This time without full time work also allowed me to think a lot about what I wanted my future to look like. Since the age of 13 or 14, when I started to realize I was not going to be a professional hockey player, my dream has been to make it to the NHL as a coach. But as time has gone on, that dream has been cast into doubt. I interviewed for several collegiate and high school coaching positions and none panned out. Until October, when I interviewed at Newtown North and took the ice with the Tigers for the winter season. While I was grateful for this opportunity, it was a step back. I had been the Head Coach at Trinity Catholic for the previous two years, I was willing to take an assistant coach position at the college or prep levels or a head coach position at a public school, but an assistant? It was at first hard to swallow. I accepted the position mainly because I knew that it was my best chance to get on the ice as most coaching staffs were filled for the 2019-20 season. I am very glad that I took this coaching job as I learned a lot about myself and continued to develop as a coach. By being an assistant, I was also able to have the flexibility to show up 10 minutes before practices and games and not have the pressure to plan practices and handle communication with players and parents. And best of all, this was a great group of student athletes. While we went 1-18-1 on the season, this was one of the most enjoyable groups that I have ever coached.

So, with no 9 to 5 and not having the responsibility of being the head coach, I had the time to look inside and discover a new passion. Pairing my coaching experience with my running knowledge to coach athletes for endurance events was a perfect fit. And so, Training with Tucker was born. It started with three athletes training for fall 2019 marathons and grew from there. I have learned a tremendous amount through this process, I have thrown myself into countless books and podcasts to continue my education and today my coaching business is my future!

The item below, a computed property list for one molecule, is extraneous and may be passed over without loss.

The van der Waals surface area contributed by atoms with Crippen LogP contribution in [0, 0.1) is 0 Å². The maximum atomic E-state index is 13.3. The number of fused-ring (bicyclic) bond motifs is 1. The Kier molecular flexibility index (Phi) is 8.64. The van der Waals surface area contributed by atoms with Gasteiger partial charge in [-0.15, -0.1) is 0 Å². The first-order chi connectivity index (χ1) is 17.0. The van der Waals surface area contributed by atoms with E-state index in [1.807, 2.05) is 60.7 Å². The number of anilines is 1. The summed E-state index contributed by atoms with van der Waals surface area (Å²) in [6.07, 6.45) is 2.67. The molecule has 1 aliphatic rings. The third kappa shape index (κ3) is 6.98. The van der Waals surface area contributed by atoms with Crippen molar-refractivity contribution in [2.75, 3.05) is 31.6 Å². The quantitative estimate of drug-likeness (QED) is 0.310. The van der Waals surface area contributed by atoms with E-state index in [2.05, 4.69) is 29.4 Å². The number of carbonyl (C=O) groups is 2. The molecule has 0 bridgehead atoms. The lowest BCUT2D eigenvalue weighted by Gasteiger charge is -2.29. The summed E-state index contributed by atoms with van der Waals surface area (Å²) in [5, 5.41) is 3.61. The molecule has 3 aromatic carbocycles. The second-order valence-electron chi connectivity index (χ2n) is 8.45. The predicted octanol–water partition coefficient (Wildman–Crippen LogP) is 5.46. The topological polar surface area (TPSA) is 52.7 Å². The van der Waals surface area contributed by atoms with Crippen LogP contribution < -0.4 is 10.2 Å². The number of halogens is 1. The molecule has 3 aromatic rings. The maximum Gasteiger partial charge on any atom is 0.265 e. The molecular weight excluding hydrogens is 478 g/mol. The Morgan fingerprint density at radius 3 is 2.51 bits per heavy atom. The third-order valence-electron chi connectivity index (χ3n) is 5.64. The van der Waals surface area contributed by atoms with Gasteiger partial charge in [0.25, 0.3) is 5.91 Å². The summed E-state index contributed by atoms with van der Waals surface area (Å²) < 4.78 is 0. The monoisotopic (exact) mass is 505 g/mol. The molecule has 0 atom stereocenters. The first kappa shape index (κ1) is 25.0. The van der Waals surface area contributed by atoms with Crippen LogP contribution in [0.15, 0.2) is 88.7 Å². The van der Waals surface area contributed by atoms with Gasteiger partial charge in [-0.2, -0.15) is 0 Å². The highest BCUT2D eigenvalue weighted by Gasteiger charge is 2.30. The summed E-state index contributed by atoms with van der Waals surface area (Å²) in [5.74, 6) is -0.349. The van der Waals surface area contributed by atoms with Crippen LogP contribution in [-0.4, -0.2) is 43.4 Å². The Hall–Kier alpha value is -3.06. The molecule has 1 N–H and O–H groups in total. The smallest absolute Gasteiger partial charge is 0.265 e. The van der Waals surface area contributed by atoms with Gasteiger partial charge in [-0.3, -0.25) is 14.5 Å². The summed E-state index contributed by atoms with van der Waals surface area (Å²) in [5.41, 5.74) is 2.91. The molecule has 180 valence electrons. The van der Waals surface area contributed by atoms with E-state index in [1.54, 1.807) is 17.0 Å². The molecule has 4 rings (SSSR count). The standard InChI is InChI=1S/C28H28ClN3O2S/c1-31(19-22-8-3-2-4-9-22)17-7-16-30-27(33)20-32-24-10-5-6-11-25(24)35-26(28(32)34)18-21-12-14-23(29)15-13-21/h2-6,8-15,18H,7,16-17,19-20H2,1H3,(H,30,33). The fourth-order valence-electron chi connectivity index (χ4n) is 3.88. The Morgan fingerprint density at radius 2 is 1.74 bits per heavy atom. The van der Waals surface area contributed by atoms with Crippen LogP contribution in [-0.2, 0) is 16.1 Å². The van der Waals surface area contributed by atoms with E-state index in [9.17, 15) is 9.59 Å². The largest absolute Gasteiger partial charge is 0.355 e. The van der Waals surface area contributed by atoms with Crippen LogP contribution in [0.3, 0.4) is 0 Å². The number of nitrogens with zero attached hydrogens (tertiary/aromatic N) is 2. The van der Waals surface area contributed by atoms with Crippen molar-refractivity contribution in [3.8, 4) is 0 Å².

Without all of the experiences of this past year, without the heartbreakers, without Lyft and Wag and all the little jobs I did along the way to get by, without the disappointments of not getting the “dream job,” I never would have realized this dream of starting my own business and getting to help people incorporate training into their lives in a healthy way.

This past year and change in Boston provided two other experiences that I am very grateful for. First off, it was an opportunity to cohabitate with Nicole. This was the first time living with a significant other for either of us and was a wonderful step in our relationship. Getting to spend a lot of time together, having her to come home to, cooking together, supporting and learning more about each other along the way. Secondly, I was able to spend a lot of quality time with my Aunt Barb in her last 6 months of life. We shared meals and stories and I hope that I was able to brighten some of her darkest days. For me, it was a time that I will always cherish, as difficult as it was.

I will miss this city, the runs along the Charles, the workouts at MIT/The Reggie, climbing at BKB, but most of all I will miss the people. Thank you and goodbye for now. See you on Zoom, see you on Instagram, each April I hope to see you on Boylston and who knows, maybe some day I will call this great city home again!

104 views0 comments


bottom of page